As a template, a plasmid carrying a single copy of the FRT from the yeast 2μ plasmid, with approximately 300 bp of 2μ-flanking DNA on each side was used. The amplified FRTs were cut with SphI and EcoRI endonucleases, respectively, and ligated into the SphI and EcoRI sites of the polylinker in the modified plasmid pw8. Clones were chosen in which the two FRTs were in the same direction, generating the vector pw30, a P element vector carrying a polylinker flanked by I-SceI sites, with the FRTs, adjacent to a w+ gene.
pw30 was cut with XhoI, and an 8 kb SalI y+ genomic fragment from pS/G (11) was cloned into that site.
An ends-out yellow disruption construct was formed as follows:
Two oligonucleotides: SEQ. ID. NO. 9 and SEQ. ID. NO. 10 were annealed and cloned into the PstI site of Carnegie 4 (12). By DNA sequencing, a plasmid was chosen with the new sites inserted as (HindIII)XhoI-Acc65I-NotI-SphI(PstI-SalI), where sites in parentheses were already present in Carnegie 4.
Subsequently, two pairs of oligonucleotides, SEQ. ID. NOs. 11 and 12, and SEQ. ID. NOs. 1 and 2 were annealed, and cloned into the SmaI and Acc65I sites of a polylinker, respectively, generating two I-SceI recognition sites.
PCR was used to add EcoRI termini to an FRT, as above. After digestion with EcoRI, the FRT was ligated into the EcoRI site of the polylinker. Then, a w+ gene of pw6 (10) was removed as a PstI-SphI fragment and cloned into the sites of the polylinker.
An XhoI-flanked FRT was produced by using the primers SEQ. ID. NO. 13 and SEQ. ID. NO. 14 to amplify the FRT. After digestion with XhoI, it was ligated into the XhoI site of the polylinker. A clone whose two FRTs lay in the same direction was chosen, generating the vector pw35: a P element vector that carried a white gene flanked by I-SceI recognition sites, and FRTs outside of those. Unique sites of NotI and SphI upstream of white and BamHI downstream of white were available for cloning in pw35.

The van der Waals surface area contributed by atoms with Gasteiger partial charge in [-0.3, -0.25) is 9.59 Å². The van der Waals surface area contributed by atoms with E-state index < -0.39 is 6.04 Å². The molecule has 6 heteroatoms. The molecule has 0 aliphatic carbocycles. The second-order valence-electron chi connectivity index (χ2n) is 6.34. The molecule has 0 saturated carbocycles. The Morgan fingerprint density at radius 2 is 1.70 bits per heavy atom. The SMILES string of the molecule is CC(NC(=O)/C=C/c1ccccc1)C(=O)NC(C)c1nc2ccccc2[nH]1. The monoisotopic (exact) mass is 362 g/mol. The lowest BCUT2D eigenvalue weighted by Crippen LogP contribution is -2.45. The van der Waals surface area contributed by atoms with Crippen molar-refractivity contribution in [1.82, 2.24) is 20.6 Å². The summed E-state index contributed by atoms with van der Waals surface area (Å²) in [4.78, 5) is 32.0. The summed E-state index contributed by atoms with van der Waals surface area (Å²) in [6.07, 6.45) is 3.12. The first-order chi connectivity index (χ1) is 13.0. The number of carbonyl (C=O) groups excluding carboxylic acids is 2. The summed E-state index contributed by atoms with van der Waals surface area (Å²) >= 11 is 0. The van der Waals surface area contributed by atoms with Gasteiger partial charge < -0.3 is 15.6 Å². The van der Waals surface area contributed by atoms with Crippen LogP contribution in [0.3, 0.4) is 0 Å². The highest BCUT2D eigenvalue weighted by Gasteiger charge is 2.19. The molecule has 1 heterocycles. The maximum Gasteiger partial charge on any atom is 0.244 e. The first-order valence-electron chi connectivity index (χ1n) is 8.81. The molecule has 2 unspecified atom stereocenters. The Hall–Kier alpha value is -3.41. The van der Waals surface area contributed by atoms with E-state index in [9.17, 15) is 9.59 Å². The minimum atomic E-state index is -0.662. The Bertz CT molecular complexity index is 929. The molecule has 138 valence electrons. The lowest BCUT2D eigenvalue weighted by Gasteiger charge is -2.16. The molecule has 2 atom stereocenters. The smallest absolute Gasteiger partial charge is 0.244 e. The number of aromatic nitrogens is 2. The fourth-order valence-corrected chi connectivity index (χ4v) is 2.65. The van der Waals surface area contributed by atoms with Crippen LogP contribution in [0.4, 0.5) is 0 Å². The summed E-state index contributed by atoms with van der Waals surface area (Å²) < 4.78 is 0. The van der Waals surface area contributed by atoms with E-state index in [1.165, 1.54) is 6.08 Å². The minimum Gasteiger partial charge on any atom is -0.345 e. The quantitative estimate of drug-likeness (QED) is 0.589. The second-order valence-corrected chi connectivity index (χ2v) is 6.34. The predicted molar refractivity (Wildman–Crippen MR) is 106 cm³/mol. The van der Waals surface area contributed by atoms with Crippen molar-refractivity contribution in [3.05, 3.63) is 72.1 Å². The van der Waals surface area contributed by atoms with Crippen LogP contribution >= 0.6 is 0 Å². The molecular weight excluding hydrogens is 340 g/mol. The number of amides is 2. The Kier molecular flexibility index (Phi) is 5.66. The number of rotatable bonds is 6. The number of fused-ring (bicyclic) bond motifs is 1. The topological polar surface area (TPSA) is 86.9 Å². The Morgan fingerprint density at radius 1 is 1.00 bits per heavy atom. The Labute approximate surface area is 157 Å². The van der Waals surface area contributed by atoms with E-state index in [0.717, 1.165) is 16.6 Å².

Primers SEQ. ID. NO. 15 and SEQ. ID. NO. 16 were used in the PCR with pS/G as template, to add NotI and SphI termini to a 3.05 kb yellow DNA fragment (from −3043 to −2 bp upstream of the start codon), which was then cloned into those sites of pw35.
Next, the oligos: SEQ. ID. NO. 17 and SEQ. ID. NO. 18 were annealed and cloned into the BamHI site of the polylinker, and the plasmid was selected whose BamHI site was next to the XbII site of the polylinker, generating BamHI-BsiWI-AscI sites in the polylinker. Primers SEQ. ID. NO. 19 and SEQ. ID. NO. 20 were used to add BsiWI and AscI termini to a 4.77 kb yellow DNA fragment (including part of the first exon and the intron and second exon) by PCR. This yellow fragment was cloned into the corresponding sites downstream of w+.
A yellow rescue construct without FRTs was formed. Two pairs of oligos: SEQ. ID. NOs. 21 and 22, and SEQ. ID. NOs. 3 and 4 were annealed and cloned into the EcoRI and PstI sites of pw8, respectively, destroying the two restriction sites and creating two I-SceI recognition sites. Then, the 8 kb SalI y+ fragment was cloned into the XhoI site of this vector.
A mutation rescue procedure was performed using the construct of Example 1. First, an enzyme construct was formed. Heat-inducible FLP recombinase (13) and I-SceI endonuclease (9) transgenes (70FLP and 70I-SceI) were the two enzyme constructs used. The enzyme constructs were formed according to known procedures. A heat-inducible I-SceI gene (70I-SceI) was constructed and a standard P element transformation was used to generate fly lines carrying the transgene (14).
A screen for targeted rescue of y1 was conducted by producing flies that carried a heat-inducible FLP gene (70FLP), 70I-SceI, and the donor construct of